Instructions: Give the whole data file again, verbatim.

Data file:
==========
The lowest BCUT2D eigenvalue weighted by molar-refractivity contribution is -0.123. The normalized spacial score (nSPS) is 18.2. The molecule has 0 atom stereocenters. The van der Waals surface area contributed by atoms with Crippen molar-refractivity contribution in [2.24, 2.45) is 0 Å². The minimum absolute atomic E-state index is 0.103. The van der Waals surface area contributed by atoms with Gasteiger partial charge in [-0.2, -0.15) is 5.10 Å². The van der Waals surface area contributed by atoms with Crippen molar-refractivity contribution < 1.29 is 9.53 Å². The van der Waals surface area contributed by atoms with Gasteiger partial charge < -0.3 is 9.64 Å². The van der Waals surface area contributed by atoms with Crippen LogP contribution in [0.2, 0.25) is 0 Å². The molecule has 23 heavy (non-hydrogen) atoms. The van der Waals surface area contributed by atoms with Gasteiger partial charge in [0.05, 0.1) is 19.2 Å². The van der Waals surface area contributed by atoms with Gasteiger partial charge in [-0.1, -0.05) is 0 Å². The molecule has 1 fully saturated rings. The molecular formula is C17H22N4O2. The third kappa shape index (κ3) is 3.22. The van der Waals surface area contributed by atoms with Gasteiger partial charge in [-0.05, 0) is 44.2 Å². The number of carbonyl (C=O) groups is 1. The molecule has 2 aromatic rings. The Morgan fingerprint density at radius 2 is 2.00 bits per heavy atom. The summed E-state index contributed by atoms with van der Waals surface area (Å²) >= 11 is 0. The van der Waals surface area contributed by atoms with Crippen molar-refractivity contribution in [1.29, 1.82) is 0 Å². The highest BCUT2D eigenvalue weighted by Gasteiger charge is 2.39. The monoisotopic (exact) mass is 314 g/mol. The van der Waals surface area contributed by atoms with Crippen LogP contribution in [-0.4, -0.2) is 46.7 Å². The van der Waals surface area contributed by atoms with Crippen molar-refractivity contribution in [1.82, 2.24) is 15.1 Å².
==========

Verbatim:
The lowest BCUT2D eigenvalue weighted by molar-refractivity contribution is -0.123. The normalized spacial score (nSPS) is 18.2. The molecule has 0 atom stereocenters. The van der Waals surface area contributed by atoms with Crippen molar-refractivity contribution in [2.24, 2.45) is 0 Å². The minimum absolute atomic E-state index is 0.103. The van der Waals surface area contributed by atoms with Gasteiger partial charge in [-0.2, -0.15) is 5.10 Å². The van der Waals surface area contributed by atoms with Crippen molar-refractivity contribution < 1.29 is 9.53 Å². The van der Waals surface area contributed by atoms with Gasteiger partial charge < -0.3 is 9.64 Å². The van der Waals surface area contributed by atoms with Crippen LogP contribution in [0.2, 0.25) is 0 Å². The molecule has 23 heavy (non-hydrogen) atoms. The van der Waals surface area contributed by atoms with Gasteiger partial charge in [0.05, 0.1) is 19.2 Å². The van der Waals surface area contributed by atoms with Gasteiger partial charge in [-0.1, -0.05) is 0 Å². The molecule has 1 fully saturated rings. The molecular formula is C17H22N4O2. The third kappa shape index (κ3) is 3.22. The van der Waals surface area contributed by atoms with Gasteiger partial charge in [-0.05, 0) is 44.2 Å². The number of carbonyl (C=O) groups is 1. The molecule has 2 aromatic rings. The Morgan fingerprint density at radius 2 is 2.00 bits per heavy atom. The summed E-state index contributed by atoms with van der Waals surface area (Å²) >= 11 is 0. The van der Waals surface area contributed by atoms with Crippen molar-refractivity contribution in [1.29, 1.82) is 0 Å². The highest BCUT2D eigenvalue weighted by Gasteiger charge is 2.39. The monoisotopic (exact) mass is 314 g/mol. The van der Waals surface area contributed by atoms with Crippen LogP contribution in [-0.4, -0.2) is 46.7 Å². The van der Waals surface area contributed by atoms with Crippen molar-refractivity contribution in [1.82, 2.24) is 15.1 Å².